Editor's Note: Day 2 saw such pounding rain along the coast that John e-mailed that the internet was not transmitting feeds for them, and even that e-mail was cryptic. He promises to try again tonight (Election night---VOTE)
This marks Day 1's on-the-road installment from cyclist John Pierson, who works in the ports complex and lives farther East in Long Beach. He will be reporting from the road as he and thousands of others take part in a 545-mile cycling benefit. "All money raised in this endeavor goes directly to prevention and treatment of HIV/AIDS."
I'm back again to recap you on the days events. For those of you who missed my posting Sunday morning, I'm participating in this year's AIDS Lifecycle. It's a 7 day bike ride from San Francisco to Los Angeles, that requires riders to raise a minimum of $3,000 to help fight the spread of HIV/AIDS.
Sunday was a pretty spectacular day to be riding. We couldn't have asked for better weather, or more beautiful coastline to ride along! The Pacific Ocean treated us to some spectacular views at lunch time, just south of Half Moon Bay, and again at Ano Nuevo State Park!
In between we passed through coastal farmlands with pick-your-own strawberry and olallieberry patches, and a beautiful lighthouse. Sadly, the roadside was a bit too crowded for me to stop and get a picture. One of the other cyclists will have to send me a copy.
But the most meaningful portion of the day, for me, didn't even happen during the ride. Before leaving this morning, one of the presenters at opening ceremonies told us a story about her mother, who had contracted HIV, and it developed into full-blown AIDS. At the time of her diagnosis with AIDS, there were no lifesaving treatments. The diagnosis was akin to a death sentence. But shortly after starting to sort out her affairs, a treatment was approved that allowed her to live a full life.
Stories like that one are common on the ride. You can meet any number of people who owe their lives to the treatments that are clinically tested in centers like the LA Gay and Lesbian Center, and eventually approved by the government for use. These treatments and tests wouldn't be possible, and neither would any of the other services that are provided to residents of Los Angeles County, without the funds raised by this ride.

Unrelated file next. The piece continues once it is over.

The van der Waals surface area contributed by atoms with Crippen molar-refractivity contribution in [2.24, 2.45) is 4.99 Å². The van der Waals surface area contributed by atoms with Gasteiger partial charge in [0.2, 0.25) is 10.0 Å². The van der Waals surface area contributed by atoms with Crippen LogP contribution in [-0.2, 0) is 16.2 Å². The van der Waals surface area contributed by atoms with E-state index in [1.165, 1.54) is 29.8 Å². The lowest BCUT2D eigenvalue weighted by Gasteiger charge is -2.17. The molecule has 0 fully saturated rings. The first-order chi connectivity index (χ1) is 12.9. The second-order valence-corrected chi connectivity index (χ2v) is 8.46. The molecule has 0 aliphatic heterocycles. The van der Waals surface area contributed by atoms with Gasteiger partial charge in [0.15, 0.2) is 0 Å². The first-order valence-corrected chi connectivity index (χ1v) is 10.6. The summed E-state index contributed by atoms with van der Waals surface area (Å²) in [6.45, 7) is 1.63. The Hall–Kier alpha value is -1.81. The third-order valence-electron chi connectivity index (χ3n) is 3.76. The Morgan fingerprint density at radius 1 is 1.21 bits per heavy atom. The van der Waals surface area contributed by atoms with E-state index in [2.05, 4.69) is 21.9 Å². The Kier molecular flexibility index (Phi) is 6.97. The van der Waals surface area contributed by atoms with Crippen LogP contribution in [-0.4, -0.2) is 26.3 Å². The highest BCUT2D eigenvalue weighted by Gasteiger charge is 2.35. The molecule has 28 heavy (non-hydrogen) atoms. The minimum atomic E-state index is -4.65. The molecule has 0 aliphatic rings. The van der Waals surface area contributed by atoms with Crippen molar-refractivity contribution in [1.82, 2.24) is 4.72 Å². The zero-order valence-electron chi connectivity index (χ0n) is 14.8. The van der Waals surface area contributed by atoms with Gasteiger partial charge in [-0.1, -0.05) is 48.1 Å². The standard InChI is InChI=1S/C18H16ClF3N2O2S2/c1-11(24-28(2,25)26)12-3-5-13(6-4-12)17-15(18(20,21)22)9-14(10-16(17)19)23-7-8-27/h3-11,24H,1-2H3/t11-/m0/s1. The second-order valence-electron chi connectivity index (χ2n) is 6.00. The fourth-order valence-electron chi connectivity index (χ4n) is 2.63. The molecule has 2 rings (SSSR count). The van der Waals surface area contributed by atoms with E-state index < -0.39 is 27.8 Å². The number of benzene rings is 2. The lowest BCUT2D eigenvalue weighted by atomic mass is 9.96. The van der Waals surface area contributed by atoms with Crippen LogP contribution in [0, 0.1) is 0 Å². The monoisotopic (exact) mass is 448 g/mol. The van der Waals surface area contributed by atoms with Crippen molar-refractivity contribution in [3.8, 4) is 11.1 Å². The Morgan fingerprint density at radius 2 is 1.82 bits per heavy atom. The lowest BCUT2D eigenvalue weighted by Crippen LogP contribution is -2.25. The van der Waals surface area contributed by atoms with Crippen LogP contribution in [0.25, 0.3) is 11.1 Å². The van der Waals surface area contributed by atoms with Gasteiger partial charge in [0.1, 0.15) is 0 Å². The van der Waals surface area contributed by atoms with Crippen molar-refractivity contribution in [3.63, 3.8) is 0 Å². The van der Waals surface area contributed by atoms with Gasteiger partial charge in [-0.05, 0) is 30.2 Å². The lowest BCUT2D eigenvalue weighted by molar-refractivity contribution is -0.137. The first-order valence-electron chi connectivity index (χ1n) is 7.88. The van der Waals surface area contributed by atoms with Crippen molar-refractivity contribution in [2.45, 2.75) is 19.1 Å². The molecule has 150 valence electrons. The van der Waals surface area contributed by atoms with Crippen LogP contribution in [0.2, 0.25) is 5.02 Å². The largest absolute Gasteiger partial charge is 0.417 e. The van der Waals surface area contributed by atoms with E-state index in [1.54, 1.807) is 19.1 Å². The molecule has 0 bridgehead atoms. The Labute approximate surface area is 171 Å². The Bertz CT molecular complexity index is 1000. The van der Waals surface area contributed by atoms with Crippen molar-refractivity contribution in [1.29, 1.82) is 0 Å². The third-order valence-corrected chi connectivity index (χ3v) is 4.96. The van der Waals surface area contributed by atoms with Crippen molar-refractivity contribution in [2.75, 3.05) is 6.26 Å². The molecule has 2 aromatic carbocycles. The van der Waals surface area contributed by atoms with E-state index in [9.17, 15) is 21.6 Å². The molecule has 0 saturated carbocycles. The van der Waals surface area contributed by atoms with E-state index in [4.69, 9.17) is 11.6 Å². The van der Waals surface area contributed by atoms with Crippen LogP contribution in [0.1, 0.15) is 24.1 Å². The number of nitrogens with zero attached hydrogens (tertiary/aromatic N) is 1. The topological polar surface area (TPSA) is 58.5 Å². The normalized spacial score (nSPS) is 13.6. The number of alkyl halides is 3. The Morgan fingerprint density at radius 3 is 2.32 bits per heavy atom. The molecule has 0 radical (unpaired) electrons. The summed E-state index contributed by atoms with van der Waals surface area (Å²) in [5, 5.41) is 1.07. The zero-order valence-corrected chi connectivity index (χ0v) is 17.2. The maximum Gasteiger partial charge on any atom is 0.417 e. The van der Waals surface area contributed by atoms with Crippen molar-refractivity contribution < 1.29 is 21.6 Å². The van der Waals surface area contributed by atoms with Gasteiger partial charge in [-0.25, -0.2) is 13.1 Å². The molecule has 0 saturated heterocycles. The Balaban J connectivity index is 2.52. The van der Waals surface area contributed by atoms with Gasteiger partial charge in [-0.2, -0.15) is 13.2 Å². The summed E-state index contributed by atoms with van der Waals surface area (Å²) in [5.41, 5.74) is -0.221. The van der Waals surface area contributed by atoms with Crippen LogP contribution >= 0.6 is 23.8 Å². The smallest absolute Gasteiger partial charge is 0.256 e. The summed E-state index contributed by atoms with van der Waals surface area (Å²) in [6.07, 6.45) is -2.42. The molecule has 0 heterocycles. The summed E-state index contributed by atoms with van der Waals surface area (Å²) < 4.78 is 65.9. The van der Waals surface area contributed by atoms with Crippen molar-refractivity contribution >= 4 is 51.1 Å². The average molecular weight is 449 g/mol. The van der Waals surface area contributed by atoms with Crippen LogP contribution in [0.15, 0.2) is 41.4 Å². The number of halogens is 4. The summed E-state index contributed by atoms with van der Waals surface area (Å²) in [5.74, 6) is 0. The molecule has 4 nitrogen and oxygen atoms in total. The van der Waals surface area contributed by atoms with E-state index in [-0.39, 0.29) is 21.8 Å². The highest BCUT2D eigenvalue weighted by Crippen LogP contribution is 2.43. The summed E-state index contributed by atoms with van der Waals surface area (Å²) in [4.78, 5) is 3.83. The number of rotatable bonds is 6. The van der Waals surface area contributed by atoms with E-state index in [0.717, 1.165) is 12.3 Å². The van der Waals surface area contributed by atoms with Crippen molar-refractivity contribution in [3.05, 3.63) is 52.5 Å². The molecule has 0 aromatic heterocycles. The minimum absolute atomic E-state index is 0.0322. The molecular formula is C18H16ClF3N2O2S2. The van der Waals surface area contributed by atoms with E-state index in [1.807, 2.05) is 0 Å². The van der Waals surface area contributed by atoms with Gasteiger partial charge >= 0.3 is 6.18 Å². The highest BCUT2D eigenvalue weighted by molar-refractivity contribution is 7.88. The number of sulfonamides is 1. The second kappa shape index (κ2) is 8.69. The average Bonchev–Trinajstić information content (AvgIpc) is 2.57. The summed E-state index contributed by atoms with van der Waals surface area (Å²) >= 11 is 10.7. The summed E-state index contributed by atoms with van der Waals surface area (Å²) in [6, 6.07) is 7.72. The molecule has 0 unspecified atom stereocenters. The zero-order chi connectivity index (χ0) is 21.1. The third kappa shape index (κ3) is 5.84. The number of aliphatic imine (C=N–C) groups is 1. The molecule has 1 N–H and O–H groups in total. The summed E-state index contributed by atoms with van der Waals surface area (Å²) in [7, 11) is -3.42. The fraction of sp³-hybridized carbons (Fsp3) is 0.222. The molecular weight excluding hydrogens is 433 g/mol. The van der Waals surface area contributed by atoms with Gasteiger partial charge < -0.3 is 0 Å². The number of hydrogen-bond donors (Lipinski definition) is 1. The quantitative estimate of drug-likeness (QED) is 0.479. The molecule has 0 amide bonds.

First Post on the eve of the race:
You likely don't know me, and I've never contributed to Patch.com before, but I've just taken off on an adventure that will affect someone you know.
As I write this, it's 9:30 Saturday night, and I've just finished an intense day of last-minute preparation for this year's AIDS Lifecycle. Along with nearly 2,300 other people, I'm riding a bicycle from San Francisco to Los Angeles to help raise money to fight the spread of HIV/AIDS.
We all gathered Saturday morning at the Cow Palace in Daly City, CA, to hear our fellow riders' inspiring stories about overcoming diagnoses of HIV and AIDS, and surviving loss of family members to AIDS. We also went through safety training that's vital to get us all down the road safely.
As you're reading this, I've likely already left Daly City and am pedaling my way to Santa Cruz. Over the next seven days, as we ride from city to city, battle the elements, eat tons of food to replace the thousands of calories we burn, and learn more about ourselves and the things we're capable of, I'll work to bring you stories from the road. Sometimes it'll be from a person who's HIV positive, sometimes it'll be a person who lost a loved one, or even just a person who was inspired to undertake a new challenge.
Either way, I'm excited for the opportunity to bring you along on the ride, and hope you'll enjoy the experience with us!
AIDS/Lifecycle Rider #3574
(No pressure but those who are interested can make a tax-deductible donation; I'm more than half-way to my fundraising goal).